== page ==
Q: Why is your website so basic in its design?
A: Neither of us are designers. Whilst one of us is a professional web developer with several years' experience working with several large companies, we have decided that it was better to keep our web design simple. We subscribe to the so-called "old skool" mentality... we want a fast loading website, straight to the point and unbelievably quick to load. Not only that, but we feel we should be judged on our content rather than how "flashy" and shiny we can make our website, something which, in the days of broadband, seems to have been lost on the general populace. If you prefer, we could throw in a few <marquee> tags? lol ;)

Q: Why have you chosen .NET to focus on?
A: Well, why not? People have been developing exploits in ASM and/or C/C++ for longer than we've been alive! Whilst this is a worthwhile avenue to persue, we think it is more interesting to persue the possible problems with Microsoft's latest set of languages, the .NET framework. Bearing in mind that this framework is an integral part of MS' latest Operating Systems, it seems an interesting route to take. Especially given that most of the C# "viruses" we have managed to come across so far have been little more than the old .vbs tricks of deleting files for little more effect than pissing off a user.

Our research is different - we are trying to mix "old skool" with up and coming technologies, bringing the 80's up to the 2010's.

Q: Why are you using your real names? Why do you believe in full disclosure, rather than just releasing your code into the wild, or onto another website?
A: We are disillusioned with the new generation of "uber-133t h4x0rz" which seem to have taken over the "scene". Admittedly, there are many, many brilliant people out there doing much better research than we could muster. The problem is that almost all of those people are mercenaries working underground. To our mind, security research and exploit development should be free and open. Our work is done under the spirit of which we raised ourselves and were raised - basically outlined in The Hacker Manifesto back in 1986. We do this not for malicious purposes, but purely because we CAN. We see it as part of our responsibility in doing it to make the people who it affects (both the OS and AV companies and the general public) fully aware of what can be done. I would put money on it that if *we* have managed to do it, some of those brilliant minds out there have also done it. The only difference is that we see it as a duty to inform rather than release.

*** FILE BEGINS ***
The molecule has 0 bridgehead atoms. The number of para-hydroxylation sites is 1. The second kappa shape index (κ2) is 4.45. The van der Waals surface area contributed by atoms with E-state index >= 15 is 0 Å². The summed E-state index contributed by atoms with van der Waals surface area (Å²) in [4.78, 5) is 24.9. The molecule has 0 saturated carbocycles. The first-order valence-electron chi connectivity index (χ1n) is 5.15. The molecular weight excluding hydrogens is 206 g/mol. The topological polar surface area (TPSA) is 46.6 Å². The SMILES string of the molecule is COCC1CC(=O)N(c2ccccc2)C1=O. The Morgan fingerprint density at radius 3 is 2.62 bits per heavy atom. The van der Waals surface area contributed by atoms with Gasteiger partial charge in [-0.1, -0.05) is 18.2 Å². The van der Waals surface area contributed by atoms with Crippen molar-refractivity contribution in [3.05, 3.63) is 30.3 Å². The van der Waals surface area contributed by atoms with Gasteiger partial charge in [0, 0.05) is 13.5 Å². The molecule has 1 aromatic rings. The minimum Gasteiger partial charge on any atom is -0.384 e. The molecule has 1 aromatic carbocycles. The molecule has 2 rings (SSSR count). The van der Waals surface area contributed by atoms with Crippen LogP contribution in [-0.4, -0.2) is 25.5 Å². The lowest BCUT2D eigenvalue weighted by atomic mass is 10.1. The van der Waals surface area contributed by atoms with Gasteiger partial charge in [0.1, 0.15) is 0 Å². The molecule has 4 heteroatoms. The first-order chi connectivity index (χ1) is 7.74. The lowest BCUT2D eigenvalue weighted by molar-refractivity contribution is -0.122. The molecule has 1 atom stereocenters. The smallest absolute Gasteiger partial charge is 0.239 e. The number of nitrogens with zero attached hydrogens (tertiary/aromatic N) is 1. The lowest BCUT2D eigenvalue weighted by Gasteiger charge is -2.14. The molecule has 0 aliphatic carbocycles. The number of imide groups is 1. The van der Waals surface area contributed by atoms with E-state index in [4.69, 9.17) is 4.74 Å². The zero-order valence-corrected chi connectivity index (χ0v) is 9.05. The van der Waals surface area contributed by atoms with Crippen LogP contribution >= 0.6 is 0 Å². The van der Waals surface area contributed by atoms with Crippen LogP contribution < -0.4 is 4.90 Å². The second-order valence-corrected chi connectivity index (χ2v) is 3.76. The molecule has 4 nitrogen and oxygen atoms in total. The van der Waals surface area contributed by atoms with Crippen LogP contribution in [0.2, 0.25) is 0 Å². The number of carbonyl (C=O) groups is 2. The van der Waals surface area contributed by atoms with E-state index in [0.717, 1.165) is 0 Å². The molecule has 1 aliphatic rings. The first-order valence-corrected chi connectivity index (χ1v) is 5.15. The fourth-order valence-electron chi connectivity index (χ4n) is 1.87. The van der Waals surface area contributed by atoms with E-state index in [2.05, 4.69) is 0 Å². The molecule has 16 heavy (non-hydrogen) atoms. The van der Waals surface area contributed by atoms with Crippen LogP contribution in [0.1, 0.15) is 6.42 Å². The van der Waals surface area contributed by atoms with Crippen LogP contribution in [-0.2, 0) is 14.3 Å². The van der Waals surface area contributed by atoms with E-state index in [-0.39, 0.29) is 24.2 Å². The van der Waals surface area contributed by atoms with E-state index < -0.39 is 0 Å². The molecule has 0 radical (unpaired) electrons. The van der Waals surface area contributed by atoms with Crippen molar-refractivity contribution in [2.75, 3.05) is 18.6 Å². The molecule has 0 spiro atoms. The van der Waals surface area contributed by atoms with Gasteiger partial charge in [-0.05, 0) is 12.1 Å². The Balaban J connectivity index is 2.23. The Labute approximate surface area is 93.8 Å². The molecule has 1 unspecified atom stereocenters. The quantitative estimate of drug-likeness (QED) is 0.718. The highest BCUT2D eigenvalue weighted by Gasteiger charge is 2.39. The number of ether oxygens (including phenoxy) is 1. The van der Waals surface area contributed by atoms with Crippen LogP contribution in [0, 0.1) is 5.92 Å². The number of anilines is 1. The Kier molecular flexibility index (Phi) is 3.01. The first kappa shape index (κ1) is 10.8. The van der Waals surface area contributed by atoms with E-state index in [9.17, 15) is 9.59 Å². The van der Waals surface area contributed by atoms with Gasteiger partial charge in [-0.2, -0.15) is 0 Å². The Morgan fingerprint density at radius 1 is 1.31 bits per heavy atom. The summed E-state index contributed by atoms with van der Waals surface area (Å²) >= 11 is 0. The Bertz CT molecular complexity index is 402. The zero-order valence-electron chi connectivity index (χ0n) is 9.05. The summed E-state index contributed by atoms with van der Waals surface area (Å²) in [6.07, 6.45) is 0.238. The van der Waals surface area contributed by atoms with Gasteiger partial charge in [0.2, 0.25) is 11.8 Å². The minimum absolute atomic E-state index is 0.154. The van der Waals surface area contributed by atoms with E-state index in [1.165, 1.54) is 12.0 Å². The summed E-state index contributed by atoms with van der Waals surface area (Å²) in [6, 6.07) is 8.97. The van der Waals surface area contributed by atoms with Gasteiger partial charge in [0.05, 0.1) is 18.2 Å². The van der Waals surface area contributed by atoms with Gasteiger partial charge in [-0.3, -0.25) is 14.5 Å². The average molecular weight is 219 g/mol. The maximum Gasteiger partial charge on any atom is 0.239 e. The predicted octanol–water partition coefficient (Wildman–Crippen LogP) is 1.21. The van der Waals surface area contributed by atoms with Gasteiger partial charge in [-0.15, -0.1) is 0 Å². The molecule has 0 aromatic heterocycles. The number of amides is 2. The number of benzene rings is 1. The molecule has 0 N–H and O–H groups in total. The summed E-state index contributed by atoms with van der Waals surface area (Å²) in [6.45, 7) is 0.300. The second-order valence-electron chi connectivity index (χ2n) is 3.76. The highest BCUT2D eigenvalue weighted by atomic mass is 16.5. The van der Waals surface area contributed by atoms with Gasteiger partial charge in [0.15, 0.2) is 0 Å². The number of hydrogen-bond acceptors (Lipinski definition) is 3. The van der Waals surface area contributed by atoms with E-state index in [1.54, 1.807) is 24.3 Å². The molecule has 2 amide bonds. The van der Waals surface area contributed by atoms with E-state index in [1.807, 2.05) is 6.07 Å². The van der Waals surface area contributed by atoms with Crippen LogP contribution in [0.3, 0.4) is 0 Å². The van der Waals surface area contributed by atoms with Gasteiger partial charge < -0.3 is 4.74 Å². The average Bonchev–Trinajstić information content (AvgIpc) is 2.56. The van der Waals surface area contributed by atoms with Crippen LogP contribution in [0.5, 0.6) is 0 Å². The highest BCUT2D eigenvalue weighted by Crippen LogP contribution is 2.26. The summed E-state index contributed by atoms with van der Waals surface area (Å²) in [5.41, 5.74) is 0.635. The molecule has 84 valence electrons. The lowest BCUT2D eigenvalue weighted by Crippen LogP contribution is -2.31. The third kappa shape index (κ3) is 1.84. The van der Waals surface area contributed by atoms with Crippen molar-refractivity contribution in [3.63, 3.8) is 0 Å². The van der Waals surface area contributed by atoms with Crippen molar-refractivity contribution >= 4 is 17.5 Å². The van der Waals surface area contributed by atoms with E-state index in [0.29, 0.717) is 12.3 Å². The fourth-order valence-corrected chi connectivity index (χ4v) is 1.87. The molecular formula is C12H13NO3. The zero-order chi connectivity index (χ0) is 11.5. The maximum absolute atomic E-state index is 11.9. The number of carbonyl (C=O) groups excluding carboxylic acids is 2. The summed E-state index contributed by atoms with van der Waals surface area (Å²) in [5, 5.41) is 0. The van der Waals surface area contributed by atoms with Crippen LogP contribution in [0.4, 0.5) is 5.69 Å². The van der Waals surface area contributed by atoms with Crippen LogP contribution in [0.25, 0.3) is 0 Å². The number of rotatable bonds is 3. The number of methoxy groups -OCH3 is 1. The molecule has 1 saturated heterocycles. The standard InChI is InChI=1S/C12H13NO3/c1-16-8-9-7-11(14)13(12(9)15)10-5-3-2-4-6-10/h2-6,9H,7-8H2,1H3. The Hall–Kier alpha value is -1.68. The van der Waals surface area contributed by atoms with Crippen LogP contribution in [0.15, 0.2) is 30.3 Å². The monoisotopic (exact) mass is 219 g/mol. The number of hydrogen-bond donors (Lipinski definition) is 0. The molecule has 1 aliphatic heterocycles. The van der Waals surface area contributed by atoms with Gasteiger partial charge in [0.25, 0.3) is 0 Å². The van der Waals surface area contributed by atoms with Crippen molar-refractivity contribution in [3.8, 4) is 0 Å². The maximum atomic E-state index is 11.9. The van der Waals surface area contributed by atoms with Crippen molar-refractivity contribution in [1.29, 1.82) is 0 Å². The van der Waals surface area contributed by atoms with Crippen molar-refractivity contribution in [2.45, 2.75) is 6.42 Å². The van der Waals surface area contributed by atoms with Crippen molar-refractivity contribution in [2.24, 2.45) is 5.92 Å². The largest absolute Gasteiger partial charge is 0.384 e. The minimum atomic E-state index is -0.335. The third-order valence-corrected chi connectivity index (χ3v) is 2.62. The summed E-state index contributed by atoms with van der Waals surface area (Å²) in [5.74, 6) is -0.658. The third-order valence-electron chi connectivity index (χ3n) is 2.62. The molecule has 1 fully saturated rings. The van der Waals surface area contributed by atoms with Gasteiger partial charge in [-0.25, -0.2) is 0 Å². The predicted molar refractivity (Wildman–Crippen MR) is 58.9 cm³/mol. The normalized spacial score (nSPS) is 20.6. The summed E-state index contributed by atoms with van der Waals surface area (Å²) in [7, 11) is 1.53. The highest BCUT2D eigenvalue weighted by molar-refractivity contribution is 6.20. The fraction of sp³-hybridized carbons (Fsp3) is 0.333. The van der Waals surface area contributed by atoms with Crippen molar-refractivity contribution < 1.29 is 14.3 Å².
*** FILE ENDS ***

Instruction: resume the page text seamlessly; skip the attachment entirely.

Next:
Q: Why "Mandy"?
A: When the "Mandy" project was first thought up, it was originally to be called "Bliar" (and no, that isn't a typo!) - To give some form of context, this project was thought up in the first week of Vista's release - it took us until Windows 7 had been out for over 6 months to finally get around to coding it.

All of our projects will be named after the most disgusting and "shady" politicians in British politics we can think of... If for no other reasons than no-one trusts those fuckers and that we will never run out of names :)